The price to set for your item is all up to you, but I recommend of course covering material costs at least. Chances are the amount of materials you went through won’t be so much that you must charge a lot to recover the cost, unless you’re extremely inefficient or using a very expensive material for most of the project. The worth of the item is up to how much work and attention to detail you place in it. However, just because you spent a ton of time on something doesn’t make it worth more if the quality is average, or if you’ve just started making props on a scale bigger than you’re used to, so keep that in mind. No one wants to pay several hundred dollars for a small piece, or one that’s easy to replicate.

Legalities
The wonderful thing about the internet is that it’s been around long enough for people to try just about anything and put it online. Because of this, we know some of the potential legal problems that come along with selling props.

Technically, selling anything that is modelled after something that’s copyrighted, is breaking copyright law. So selling a light saber on Etsy, even though it’s a fake and you made it yourself, is a potential legal hazard. For you. Thankfully, you can’t be outright sued just because someone wanted to claim their content. If you could, YouTubers would be losing dollars left and right. Furthermore, whether a company actually bothers to claim anything is toss-up, but unless you’re mass producing light sabers and selling them like hotcakes, the chances are pretty small.

This is where some cleverness comes into play. Including “replica” or “inspired by” in the title or description is one way to deter people. In this way, you aren’t claiming to own the rights to the content your item is modelled after. You’re merely stating, “I really like this thing, so I made one! Neat!”. Another thing to do is to not make an exact copy of something. If you make something like a light saber, but say, the handle looks slightly different, or you changed it up entirely to make your own really cool, personalized one, that also puts you less on the “infringement” side and more on the “I like this thing” side of the scale.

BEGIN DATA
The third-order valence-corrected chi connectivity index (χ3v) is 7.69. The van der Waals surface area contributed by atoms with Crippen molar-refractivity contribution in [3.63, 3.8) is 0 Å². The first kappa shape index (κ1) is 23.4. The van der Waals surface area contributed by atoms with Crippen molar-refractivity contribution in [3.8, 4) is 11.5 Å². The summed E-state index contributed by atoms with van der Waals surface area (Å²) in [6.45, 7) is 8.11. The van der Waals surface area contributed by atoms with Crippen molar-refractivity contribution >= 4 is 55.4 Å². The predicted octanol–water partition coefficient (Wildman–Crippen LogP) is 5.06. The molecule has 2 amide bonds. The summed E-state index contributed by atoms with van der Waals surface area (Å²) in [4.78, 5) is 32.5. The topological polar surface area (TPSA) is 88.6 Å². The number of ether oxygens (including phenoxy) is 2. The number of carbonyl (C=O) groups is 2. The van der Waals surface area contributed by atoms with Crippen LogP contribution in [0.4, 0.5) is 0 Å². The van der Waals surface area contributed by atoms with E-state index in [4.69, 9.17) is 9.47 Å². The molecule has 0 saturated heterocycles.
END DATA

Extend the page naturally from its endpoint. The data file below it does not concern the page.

Okay, this is all well and good, but what happens if someone does take notice of your store and is like, “dude, that’s my copyright you’re infringing on!”? As stated, you can’t be outright sued without warning. And that’s where Cease and Desist letters come in. A C&D letter doesn’t automatically mean a lawsuit is coming your way. It is a warning from the company to request that you stop what you’re doing, in this case, selling props that look like their content. Only if you continue to sell such items will you end up with a lawsuit on your hands, and trust me, you will not win. Better to cut your losses at that point, and maybe you can sell your item to a friend, if you really need to get rid of it.

If you want to be a little safer, you can create a listing specifically for commissions. In it, you can write what materials you have and what you’re able to replicate, and maybe include some photos of works you’ve done for yourself, original content, or small projects you’ve been able to make for other people. You can make it broad or specialized. Not only will this save you the trouble of making a prop and hoping it sells, but it will also save you some of the copyright risks mentioned above.

I hope this gives you some insight into Etsy selling and how it operates. If you’re a cosplay model and you’d like to write for us, please send us an email at amber@cliptopia.com!